HELLBM

E87 M Sport with DCT/S65 Hellbm Project

39 posts in this topic

3 hours ago, allan said:

So you produce a sh*t product dress it as lamb and sell it for an exorbitant price. Then when the wheels fall off maintenance etc floods in the owner/s get pissed off sells it and doesn't buy another one. If that is all true how have they managed to stay in busy for so long? what is missing because most company's would have been done years ago especially in the competitive auto industry.  

because they give you a comprehensive warranty from new so these major failures don't actually cost you apart from downtime ,it just makes them bad second hand time bombs and because all the euros are similar good luck finding one thats much better.

Edited by kwhelan

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3 hours ago, 0-60Motorsports said:

Incorrect. The S54 E46 M3 had a connecting rod bearing materials fault not a clearance fault like on the S85 and S65 Motors. The S85 and S65 motors, some have 150-200000 kms on them and are fine and some have 3000-5000km on them with engine failure. So replace your connecting rod bearings with the BE Bearings product ASAP for peace of mind and for proper clearance and oil flow. I've done a few cars here in Bahrain and most of them had abnormal wear for the low mileages they were at. Some info on BE Bearings taken from their website:

Background:

  • BMW M5 (2005-2010), BMW M3 (2008-2013) can suffer early bearing failure due to inadequate rod bearing clearance.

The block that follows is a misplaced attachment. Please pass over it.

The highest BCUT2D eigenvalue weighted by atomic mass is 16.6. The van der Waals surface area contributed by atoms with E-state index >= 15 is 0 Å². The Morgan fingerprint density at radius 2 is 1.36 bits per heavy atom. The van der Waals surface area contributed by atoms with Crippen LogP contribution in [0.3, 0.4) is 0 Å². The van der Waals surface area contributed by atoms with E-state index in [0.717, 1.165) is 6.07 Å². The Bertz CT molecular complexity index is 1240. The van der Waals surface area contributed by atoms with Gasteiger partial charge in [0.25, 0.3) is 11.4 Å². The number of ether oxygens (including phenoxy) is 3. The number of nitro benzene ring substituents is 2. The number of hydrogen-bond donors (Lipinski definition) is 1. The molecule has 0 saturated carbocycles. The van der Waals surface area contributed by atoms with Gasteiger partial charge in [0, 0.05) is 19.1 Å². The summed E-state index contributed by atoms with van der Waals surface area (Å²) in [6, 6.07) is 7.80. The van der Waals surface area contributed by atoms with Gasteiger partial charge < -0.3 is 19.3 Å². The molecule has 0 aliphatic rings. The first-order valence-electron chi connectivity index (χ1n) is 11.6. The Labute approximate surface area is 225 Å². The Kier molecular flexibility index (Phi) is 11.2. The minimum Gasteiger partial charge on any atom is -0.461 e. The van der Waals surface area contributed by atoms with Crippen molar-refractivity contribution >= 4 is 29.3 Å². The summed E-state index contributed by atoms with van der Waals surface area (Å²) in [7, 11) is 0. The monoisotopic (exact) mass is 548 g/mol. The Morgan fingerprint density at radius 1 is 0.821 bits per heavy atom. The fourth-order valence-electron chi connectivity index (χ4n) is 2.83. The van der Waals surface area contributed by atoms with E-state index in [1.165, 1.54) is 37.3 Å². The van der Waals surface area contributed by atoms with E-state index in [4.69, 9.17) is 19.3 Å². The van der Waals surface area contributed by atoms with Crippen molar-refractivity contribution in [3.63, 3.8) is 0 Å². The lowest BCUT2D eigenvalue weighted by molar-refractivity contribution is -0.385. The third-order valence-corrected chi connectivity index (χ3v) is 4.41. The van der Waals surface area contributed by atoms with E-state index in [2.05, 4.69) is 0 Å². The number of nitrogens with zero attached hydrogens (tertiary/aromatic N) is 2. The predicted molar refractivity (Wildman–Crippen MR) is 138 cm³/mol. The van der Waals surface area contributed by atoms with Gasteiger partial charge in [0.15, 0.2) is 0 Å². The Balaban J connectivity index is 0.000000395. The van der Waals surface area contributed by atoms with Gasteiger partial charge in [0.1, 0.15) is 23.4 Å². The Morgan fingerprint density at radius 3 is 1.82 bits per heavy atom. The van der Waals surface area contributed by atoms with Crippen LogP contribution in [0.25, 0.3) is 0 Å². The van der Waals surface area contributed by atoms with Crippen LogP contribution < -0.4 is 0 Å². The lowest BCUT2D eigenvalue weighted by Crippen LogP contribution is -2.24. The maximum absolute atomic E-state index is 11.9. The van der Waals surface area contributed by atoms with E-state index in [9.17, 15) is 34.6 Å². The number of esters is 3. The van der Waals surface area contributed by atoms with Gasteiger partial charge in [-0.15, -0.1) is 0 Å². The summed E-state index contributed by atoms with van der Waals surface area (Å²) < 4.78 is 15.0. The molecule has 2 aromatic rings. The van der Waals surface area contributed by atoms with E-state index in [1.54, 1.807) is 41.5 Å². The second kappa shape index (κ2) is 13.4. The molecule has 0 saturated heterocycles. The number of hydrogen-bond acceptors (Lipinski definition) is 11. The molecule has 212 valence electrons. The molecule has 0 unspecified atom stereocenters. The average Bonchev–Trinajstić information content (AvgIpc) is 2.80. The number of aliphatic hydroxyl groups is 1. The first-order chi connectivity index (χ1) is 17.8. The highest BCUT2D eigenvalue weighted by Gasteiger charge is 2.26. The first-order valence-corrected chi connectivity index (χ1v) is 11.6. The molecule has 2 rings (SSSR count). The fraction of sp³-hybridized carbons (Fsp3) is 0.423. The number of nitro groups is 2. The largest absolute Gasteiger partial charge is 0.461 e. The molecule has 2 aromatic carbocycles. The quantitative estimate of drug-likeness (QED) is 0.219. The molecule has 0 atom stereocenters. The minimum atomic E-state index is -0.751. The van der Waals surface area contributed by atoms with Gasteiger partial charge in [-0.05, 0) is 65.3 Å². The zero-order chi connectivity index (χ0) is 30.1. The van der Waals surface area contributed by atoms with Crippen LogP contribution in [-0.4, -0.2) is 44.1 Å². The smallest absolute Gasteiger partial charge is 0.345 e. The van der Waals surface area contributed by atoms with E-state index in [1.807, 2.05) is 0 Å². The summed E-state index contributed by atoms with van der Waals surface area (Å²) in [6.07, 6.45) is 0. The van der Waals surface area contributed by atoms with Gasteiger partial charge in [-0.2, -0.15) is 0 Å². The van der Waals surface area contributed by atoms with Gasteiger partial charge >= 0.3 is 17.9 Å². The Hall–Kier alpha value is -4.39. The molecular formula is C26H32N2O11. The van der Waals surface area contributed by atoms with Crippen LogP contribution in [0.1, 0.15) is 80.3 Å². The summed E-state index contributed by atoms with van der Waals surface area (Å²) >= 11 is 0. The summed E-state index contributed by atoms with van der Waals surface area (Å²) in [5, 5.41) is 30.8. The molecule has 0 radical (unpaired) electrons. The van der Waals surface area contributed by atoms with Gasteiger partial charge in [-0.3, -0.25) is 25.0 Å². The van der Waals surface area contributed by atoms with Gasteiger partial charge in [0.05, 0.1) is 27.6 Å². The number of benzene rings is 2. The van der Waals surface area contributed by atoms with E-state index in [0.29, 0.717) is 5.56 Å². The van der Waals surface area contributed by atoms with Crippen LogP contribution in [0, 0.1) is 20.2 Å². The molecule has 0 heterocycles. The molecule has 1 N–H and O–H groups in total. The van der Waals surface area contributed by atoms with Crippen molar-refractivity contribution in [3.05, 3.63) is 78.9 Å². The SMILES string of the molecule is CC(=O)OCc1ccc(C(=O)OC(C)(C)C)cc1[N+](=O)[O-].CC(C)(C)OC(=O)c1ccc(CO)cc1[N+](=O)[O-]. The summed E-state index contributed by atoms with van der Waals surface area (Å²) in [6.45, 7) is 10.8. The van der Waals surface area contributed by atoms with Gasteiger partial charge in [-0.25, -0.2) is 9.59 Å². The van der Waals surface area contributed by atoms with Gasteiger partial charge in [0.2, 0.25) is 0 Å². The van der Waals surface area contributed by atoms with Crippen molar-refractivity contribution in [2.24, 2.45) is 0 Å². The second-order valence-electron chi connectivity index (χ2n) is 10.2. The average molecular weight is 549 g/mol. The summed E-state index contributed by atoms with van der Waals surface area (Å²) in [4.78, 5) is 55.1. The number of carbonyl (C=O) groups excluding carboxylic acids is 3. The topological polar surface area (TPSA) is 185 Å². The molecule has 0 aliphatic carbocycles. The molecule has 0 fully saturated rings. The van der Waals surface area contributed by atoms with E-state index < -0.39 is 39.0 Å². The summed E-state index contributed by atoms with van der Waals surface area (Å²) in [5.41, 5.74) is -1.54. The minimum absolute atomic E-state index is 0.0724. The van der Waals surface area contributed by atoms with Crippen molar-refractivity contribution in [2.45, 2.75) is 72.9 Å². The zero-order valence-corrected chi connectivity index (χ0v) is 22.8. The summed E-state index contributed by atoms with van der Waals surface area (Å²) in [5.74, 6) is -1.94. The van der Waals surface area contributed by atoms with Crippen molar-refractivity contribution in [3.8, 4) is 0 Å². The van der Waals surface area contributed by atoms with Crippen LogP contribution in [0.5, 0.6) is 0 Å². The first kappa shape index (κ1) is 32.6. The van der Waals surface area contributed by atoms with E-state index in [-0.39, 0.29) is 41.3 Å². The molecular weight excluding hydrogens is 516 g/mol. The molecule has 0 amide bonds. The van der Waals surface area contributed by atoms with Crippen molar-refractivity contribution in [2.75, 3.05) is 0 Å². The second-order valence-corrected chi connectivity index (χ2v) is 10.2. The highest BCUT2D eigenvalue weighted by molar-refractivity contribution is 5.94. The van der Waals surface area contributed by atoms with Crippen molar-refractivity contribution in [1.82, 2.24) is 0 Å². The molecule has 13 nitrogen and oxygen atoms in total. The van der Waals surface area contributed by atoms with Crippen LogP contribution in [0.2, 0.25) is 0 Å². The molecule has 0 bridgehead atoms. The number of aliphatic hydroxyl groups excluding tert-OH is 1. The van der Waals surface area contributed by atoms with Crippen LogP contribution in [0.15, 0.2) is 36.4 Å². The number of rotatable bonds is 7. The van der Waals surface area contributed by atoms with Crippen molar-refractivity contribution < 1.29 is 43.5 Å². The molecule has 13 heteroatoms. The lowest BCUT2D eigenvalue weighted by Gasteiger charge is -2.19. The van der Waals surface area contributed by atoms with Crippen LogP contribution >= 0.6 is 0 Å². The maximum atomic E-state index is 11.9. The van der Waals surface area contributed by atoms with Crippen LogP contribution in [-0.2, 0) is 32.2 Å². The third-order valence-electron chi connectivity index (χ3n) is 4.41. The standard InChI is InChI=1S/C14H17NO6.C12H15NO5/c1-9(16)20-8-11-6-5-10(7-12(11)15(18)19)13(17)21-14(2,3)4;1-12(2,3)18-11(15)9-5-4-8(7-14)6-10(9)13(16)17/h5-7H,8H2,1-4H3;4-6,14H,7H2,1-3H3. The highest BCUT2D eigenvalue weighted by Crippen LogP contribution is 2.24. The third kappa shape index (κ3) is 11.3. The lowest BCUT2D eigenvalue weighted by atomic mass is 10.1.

• Insufficient clearance means insufficient oil flow, excessive bearing surface heat, and premature wear.
  • These symptoms can lead to early bearing failure and a very expensive engine rebuild.
  • Problem can be addressed during engine rebuild, but it's expensive.
  • Some people switched to thinner oils -- as a stopgap measure.
  • Other stopgap measures include anti-friction teflon coated factory bearings, WPC anti-friction treated factory bearings, and custom bearings with same clearance as stock.
  • "Coated" factory bearings decreased clearance.  This is not a good idea.
  • WPC treated bearings slightly increase clearance, but are a stopgap.
  • Custom bearings keeping factory clearance doesn't fix the problem, but allows you to track lead and copper in Blackstone oil analysis.
  • Newer factory bearings (2010.5 and later) are made from tin-aluminum, not lead-copper.  Tin-aluminum bearings are 4-times harder on the surface than lead-copper bearings.  This extra hardness shows signs of doing more damage to motors as there seems to be more bearing failures with 2010.5 and later vehicles.  Tin-aluminum bearings also don't show the same signs of premature wear in Blackstone oil analysis due to lack of lead and copper.
  • A better solution was needed.

Better Design

  • Designed to address and fix the rod bearing clearance issue.
  • Designed for use with factory 10W60 weight oils.
  • Increases oil flow.
  • Improves lubrication for "Start-Stop" vehicles over factory bearings.
  • Designed in consultation with leading industry experts from  NASCAR, Indy Car, and former BMW M-Division engine designer.
  • Designed and manufactured by Clevite, factory BMW bearing supplier.
  • Traditional lead-copper bearing design; less wear on crankshaft journals, traceable with Blackstone oil analysis.